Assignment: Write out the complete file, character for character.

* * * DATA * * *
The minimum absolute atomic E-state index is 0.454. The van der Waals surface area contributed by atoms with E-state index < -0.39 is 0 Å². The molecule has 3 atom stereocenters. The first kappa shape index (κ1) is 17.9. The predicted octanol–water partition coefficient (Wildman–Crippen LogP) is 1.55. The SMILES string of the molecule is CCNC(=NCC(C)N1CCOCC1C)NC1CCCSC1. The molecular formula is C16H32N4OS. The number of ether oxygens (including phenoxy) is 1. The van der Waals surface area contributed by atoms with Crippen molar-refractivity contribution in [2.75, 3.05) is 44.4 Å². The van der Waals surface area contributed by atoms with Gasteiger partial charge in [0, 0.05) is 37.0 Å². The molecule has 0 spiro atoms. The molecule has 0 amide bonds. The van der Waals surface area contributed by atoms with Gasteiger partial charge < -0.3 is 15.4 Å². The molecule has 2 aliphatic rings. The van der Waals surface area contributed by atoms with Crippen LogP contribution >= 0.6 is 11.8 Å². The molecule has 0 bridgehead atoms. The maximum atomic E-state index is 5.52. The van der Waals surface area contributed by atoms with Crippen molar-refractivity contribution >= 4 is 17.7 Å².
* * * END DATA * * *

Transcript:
The minimum absolute atomic E-state index is 0.454. The van der Waals surface area contributed by atoms with E-state index < -0.39 is 0 Å². The molecule has 3 atom stereocenters. The first kappa shape index (κ1) is 17.9. The predicted octanol–water partition coefficient (Wildman–Crippen LogP) is 1.55. The SMILES string of the molecule is CCNC(=NCC(C)N1CCOCC1C)NC1CCCSC1. The molecular formula is C16H32N4OS. The number of ether oxygens (including phenoxy) is 1. The van der Waals surface area contributed by atoms with Crippen molar-refractivity contribution in [2.75, 3.05) is 44.4 Å². The van der Waals surface area contributed by atoms with Gasteiger partial charge in [0, 0.05) is 37.0 Å². The molecule has 0 spiro atoms. The molecule has 0 amide bonds. The van der Waals surface area contributed by atoms with Gasteiger partial charge < -0.3 is 15.4 Å². The molecule has 2 aliphatic rings. The van der Waals surface area contributed by atoms with Crippen LogP contribution >= 0.6 is 11.8 Å². The molecule has 0 bridgehead atoms. The maximum atomic E-state index is 5.52. The van der Waals surface area contributed by atoms with Crippen molar-refractivity contribution >= 4 is 17.7 Å².